Tomorrow, Facebook will file High Court papers challenging Helen Dixon's preliminary order to stop data transfers.
It smacks of panic.
In case you missed it, the Irish Data Protection Commissioner (DPC) gave a preliminary order to Facebook to stop transferring users' personal data to the US.
This has always been regarded as a nuclear option. But it's happened. And it will almost certainly affect everyone reading this in some way.
Facebook is spooked. But it believes that the DPC has moved far too quickly. It will present its legal arguments as to why next week. A good guess is that it will say the Irish DPC has boobed by opening an enquiry and making a preliminary decision at the same time, contrary to what a regulated entity might expect.
Is this just a stalling tactic to delay the inevitable?
The problem with Facebook's argument is that the DPC is really only doing what the European Court of Justice said it now has to do.
In July, in the Schrems-Facebook case that saw the transatlantic 'Privacy Shield' data transfer agreement struck down, the court said that the US treats EU citizens' privacy like dirt. Consequently, it said that data regulators now had to start shutting off data transfers that are based on existing legal mechanisms like 'standard contractual clauses'.
So that's what the Irish DPC is doing. Hence the order to Facebook.
If the tech giant argues that the Irish regulator should, in fact, wait a bit longer to see whether European colleagues can come up with something of a replacement to standard contractual clauses, should that be heeded?
It very much depends on who you ask.
To trade organisations, this has the potential to be a disruptive nightmare. Remember what we're talking about here: legal uncertainty (or even prohibition) from using cloud hosting services, ecommerce portals and video-conferencing platforms as they're currently set up.
An extreme case was set out by Facebook's global affairs vice-president (and former UK deputy prime minister) Nick Clegg.
"In the worst-case scenario, this could mean that a small tech start-up in Germany would no longer be able to use a US-based cloud provider," he said.
"A Spanish product development company could no longer be able to run an operation across multiple time zones. A French retailer may find they can no longer maintain a call centre in Morocco."
To be fair, Clegg would say that, wouldn't he? But he isn't alone. There are a lot of trade bodies who are freaked out by the possible implications from all of this.
On the other hand, consider the position that the Irish DPC is in. What is the overwhelming criticism that her office gets, day in, day out?
That it moves too slowly.
That it pays too much heed to the considerations of the tech giants it's regulating.
That it holds back from implementing the most serious enforcement remedies.
Given that it now effectively has a directive from Europe's highest court, and is still fighting rearguard actions against privacy campaigners ceaselessly snapping at its heels to move quicker to stop transatlantic data transfers, isn't it understandable that it has made this preliminary order?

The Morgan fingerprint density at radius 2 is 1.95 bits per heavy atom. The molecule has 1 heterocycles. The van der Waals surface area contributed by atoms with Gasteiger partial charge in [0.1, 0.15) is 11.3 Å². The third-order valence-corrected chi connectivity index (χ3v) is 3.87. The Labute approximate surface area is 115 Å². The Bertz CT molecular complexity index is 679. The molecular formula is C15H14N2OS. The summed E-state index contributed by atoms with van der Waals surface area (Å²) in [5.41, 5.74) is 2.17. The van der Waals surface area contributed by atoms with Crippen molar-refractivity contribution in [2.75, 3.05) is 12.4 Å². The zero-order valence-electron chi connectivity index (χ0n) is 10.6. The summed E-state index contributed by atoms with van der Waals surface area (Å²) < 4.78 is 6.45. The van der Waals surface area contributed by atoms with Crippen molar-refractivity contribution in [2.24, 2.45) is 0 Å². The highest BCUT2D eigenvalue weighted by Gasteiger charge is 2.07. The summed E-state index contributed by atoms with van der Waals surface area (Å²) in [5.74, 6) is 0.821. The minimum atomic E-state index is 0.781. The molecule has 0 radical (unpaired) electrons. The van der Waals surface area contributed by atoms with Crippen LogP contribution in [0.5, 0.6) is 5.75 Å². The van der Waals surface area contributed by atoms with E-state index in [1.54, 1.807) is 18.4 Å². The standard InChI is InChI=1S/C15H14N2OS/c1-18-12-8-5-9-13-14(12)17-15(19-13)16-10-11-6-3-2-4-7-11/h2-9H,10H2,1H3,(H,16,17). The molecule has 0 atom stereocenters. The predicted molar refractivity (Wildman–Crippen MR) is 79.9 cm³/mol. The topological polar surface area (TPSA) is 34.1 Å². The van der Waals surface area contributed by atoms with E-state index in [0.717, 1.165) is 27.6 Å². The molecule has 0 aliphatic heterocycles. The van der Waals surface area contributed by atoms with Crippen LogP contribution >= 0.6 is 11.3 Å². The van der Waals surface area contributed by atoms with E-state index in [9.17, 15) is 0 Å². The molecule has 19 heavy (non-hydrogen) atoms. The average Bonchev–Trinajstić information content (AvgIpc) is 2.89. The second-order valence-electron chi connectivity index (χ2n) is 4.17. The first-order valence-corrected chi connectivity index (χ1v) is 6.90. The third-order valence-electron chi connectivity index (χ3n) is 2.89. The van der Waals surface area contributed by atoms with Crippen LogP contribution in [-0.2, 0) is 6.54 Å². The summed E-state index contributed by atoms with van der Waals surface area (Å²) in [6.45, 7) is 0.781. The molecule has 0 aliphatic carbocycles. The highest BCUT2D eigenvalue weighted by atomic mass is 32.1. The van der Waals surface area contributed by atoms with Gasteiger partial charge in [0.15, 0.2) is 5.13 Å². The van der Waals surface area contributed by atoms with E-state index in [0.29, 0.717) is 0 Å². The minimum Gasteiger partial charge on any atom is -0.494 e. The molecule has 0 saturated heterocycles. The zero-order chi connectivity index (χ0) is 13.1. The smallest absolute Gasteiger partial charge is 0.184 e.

When this topic gets discussed in detail, my experience is that it makes many people's eyes glaze over. The absence of that middle ground is quite important. It leaves the debate in the hands of profit-driven companies and privacy true believers, who are at polar opposites of the spectrum.
The problem with the companies is that they can't see much further than their own bottom line. But the challenge with leaving everything up to the privacy advocates is that many of them are willing to blow up trade in defence of privacy, which they regard as a bigger priority. No more Facebook or Amazon or Google? Sounds great, many of them say. To be sure, there is an arguable case here. Big tech companies haven't helped themselves on many occasions over the last few years. But it's less clear whether the general public is quite in step with a view that we'd be largely better off without them.
Regardless of any of that, the actual question here is an even bigger one. There is a fundamental issue that we can no longer dodge: the EU and the US do not agree on what an acceptable level of 'security surveillance' of citizens' data is. Both sides appear happy to sink transatlantic trade to defend their core view on it.
For instance, does anyone really believe that Donald Trump's administration - or even a Joe Biden one - will suddenly agree that Europe's objections to its security surveillance laws are to be adhered to? If you're one of those who argues that the power of the EU's market to persuade them of this should do the trick, you may be more isolated than you imagine.
And it's a similar question for the Americans. Do their authorities and politicians really believe that European 'wimps' will get in line on the US's "proportional" security response in the form of surveillance laws? Sorry, but that boat seems to have sailed. And there's no longer the UK to act as a proxy on it inside the Union.
Even if we wanted to tone it down on this side of the Atlantic, we can't.
"Supervisory authorities are required to suspend or prohibit a transfer of personal data to a third country where they take the view, in the light of all the circumstances of that transfer, that the standard data protection clauses are not or cannot be complied with in that country and that the protection of the data transferred that is required by EU law cannot be ensured by other means," said Europe's highest court in July.
This is very, very serious. We need to get ready for an unprecedented level of disruption very soon.
Sunday Indo Business